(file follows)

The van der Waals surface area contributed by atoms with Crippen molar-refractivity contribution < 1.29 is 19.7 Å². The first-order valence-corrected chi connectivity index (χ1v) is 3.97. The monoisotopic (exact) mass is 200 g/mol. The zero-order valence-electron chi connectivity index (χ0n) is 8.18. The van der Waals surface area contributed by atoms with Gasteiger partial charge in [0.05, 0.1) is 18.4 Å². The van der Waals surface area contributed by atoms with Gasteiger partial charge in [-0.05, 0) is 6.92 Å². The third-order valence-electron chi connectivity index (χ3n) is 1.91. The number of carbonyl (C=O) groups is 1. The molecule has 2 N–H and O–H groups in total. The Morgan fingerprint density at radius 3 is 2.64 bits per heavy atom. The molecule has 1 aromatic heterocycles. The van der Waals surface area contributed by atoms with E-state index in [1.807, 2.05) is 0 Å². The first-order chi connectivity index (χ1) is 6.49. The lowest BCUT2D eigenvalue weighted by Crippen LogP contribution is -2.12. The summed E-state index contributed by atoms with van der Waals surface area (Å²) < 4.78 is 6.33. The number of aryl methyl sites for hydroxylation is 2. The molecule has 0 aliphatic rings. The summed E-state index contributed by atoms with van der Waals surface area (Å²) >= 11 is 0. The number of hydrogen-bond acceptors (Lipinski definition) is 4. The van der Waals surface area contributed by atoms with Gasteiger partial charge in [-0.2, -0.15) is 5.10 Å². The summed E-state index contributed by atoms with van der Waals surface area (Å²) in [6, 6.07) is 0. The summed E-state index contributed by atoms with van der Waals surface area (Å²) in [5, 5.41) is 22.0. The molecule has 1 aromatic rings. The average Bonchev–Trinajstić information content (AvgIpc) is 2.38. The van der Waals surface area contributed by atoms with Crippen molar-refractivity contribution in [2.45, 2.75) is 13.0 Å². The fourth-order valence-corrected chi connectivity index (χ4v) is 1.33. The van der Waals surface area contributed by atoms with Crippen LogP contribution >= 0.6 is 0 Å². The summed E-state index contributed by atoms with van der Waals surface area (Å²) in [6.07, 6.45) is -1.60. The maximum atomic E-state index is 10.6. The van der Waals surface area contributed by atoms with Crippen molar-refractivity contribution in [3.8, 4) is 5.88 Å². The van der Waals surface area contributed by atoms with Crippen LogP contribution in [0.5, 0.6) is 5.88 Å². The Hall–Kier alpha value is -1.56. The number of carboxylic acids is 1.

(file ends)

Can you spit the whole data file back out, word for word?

The van der Waals surface area contributed by atoms with Crippen molar-refractivity contribution < 1.29 is 19.7 Å². The first-order valence-corrected chi connectivity index (χ1v) is 3.97. The monoisotopic (exact) mass is 200 g/mol. The zero-order valence-electron chi connectivity index (χ0n) is 8.18. The van der Waals surface area contributed by atoms with Gasteiger partial charge in [0.05, 0.1) is 18.4 Å². The van der Waals surface area contributed by atoms with Gasteiger partial charge in [-0.05, 0) is 6.92 Å². The third-order valence-electron chi connectivity index (χ3n) is 1.91. The number of carbonyl (C=O) groups is 1. The molecule has 2 N–H and O–H groups in total. The Morgan fingerprint density at radius 3 is 2.64 bits per heavy atom. The molecule has 1 aromatic heterocycles. The van der Waals surface area contributed by atoms with E-state index in [1.807, 2.05) is 0 Å². The first-order chi connectivity index (χ1) is 6.49. The lowest BCUT2D eigenvalue weighted by Crippen LogP contribution is -2.12. The summed E-state index contributed by atoms with van der Waals surface area (Å²) < 4.78 is 6.33. The number of aryl methyl sites for hydroxylation is 2. The molecule has 0 aliphatic rings. The summed E-state index contributed by atoms with van der Waals surface area (Å²) >= 11 is 0. The number of hydrogen-bond acceptors (Lipinski definition) is 4. The van der Waals surface area contributed by atoms with Gasteiger partial charge in [-0.2, -0.15) is 5.10 Å². The summed E-state index contributed by atoms with van der Waals surface area (Å²) in [6, 6.07) is 0. The summed E-state index contributed by atoms with van der Waals surface area (Å²) in [5, 5.41) is 22.0. The molecule has 1 aromatic rings. The average Bonchev–Trinajstić information content (AvgIpc) is 2.38. The van der Waals surface area contributed by atoms with Crippen molar-refractivity contribution in [2.45, 2.75) is 13.0 Å². The fourth-order valence-corrected chi connectivity index (χ4v) is 1.33. The van der Waals surface area contributed by atoms with Crippen LogP contribution >= 0.6 is 0 Å². The summed E-state index contributed by atoms with van der Waals surface area (Å²) in [6.07, 6.45) is -1.60. The maximum atomic E-state index is 10.6. The van der Waals surface area contributed by atoms with Crippen molar-refractivity contribution in [3.8, 4) is 5.88 Å². The van der Waals surface area contributed by atoms with Crippen LogP contribution in [0.5, 0.6) is 5.88 Å². The Hall–Kier alpha value is -1.56. The number of carboxylic acids is 1.